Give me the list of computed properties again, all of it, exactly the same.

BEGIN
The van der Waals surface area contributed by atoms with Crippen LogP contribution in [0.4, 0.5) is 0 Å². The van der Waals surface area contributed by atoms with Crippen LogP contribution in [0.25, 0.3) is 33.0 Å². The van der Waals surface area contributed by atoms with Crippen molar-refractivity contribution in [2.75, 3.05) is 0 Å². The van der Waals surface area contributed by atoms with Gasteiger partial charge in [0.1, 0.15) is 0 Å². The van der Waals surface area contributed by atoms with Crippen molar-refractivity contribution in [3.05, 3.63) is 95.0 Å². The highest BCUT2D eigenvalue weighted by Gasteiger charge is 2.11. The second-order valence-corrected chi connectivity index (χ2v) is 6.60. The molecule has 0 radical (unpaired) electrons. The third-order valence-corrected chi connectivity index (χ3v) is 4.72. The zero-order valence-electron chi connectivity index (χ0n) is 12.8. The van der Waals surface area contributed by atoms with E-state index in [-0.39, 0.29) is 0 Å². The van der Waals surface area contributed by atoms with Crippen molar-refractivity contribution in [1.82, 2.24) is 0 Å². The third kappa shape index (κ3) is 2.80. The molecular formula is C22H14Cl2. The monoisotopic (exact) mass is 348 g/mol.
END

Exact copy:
The van der Waals surface area contributed by atoms with Crippen LogP contribution in [0.4, 0.5) is 0 Å². The van der Waals surface area contributed by atoms with Crippen LogP contribution in [0.25, 0.3) is 33.0 Å². The van der Waals surface area contributed by atoms with Crippen molar-refractivity contribution in [2.75, 3.05) is 0 Å². The van der Waals surface area contributed by atoms with Gasteiger partial charge in [0.1, 0.15) is 0 Å². The van der Waals surface area contributed by atoms with Crippen molar-refractivity contribution in [3.05, 3.63) is 95.0 Å². The highest BCUT2D eigenvalue weighted by Gasteiger charge is 2.11. The second-order valence-corrected chi connectivity index (χ2v) is 6.60. The molecule has 0 radical (unpaired) electrons. The third-order valence-corrected chi connectivity index (χ3v) is 4.72. The zero-order valence-electron chi connectivity index (χ0n) is 12.8. The van der Waals surface area contributed by atoms with E-state index in [-0.39, 0.29) is 0 Å². The van der Waals surface area contributed by atoms with Crippen molar-refractivity contribution in [1.82, 2.24) is 0 Å². The third kappa shape index (κ3) is 2.80. The molecular formula is C22H14Cl2. The monoisotopic (exact) mass is 348 g/mol.